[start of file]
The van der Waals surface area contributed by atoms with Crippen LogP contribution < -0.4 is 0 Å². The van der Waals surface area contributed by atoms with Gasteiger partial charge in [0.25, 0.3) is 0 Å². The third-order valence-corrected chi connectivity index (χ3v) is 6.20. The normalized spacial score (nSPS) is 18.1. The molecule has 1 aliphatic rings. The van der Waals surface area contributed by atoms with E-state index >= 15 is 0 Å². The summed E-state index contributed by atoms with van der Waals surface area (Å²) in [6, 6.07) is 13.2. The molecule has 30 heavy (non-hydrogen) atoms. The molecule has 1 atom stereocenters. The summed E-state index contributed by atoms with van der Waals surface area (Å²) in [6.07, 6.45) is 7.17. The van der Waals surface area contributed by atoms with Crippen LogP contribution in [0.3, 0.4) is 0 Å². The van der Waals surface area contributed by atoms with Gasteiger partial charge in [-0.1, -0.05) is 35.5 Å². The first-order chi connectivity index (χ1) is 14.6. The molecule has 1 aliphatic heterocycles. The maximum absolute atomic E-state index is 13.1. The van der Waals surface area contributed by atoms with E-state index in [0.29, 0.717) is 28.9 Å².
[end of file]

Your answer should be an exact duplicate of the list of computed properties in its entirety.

The van der Waals surface area contributed by atoms with Crippen LogP contribution < -0.4 is 0 Å². The van der Waals surface area contributed by atoms with Gasteiger partial charge in [0.25, 0.3) is 0 Å². The third-order valence-corrected chi connectivity index (χ3v) is 6.20. The normalized spacial score (nSPS) is 18.1. The molecule has 1 aliphatic rings. The van der Waals surface area contributed by atoms with E-state index >= 15 is 0 Å². The summed E-state index contributed by atoms with van der Waals surface area (Å²) in [6, 6.07) is 13.2. The molecule has 30 heavy (non-hydrogen) atoms. The molecule has 1 atom stereocenters. The summed E-state index contributed by atoms with van der Waals surface area (Å²) in [6.07, 6.45) is 7.17. The van der Waals surface area contributed by atoms with Crippen LogP contribution in [0.3, 0.4) is 0 Å². The van der Waals surface area contributed by atoms with Gasteiger partial charge in [-0.1, -0.05) is 35.5 Å². The first-order chi connectivity index (χ1) is 14.6. The molecule has 1 aliphatic heterocycles. The maximum absolute atomic E-state index is 13.1. The van der Waals surface area contributed by atoms with E-state index in [0.29, 0.717) is 28.9 Å².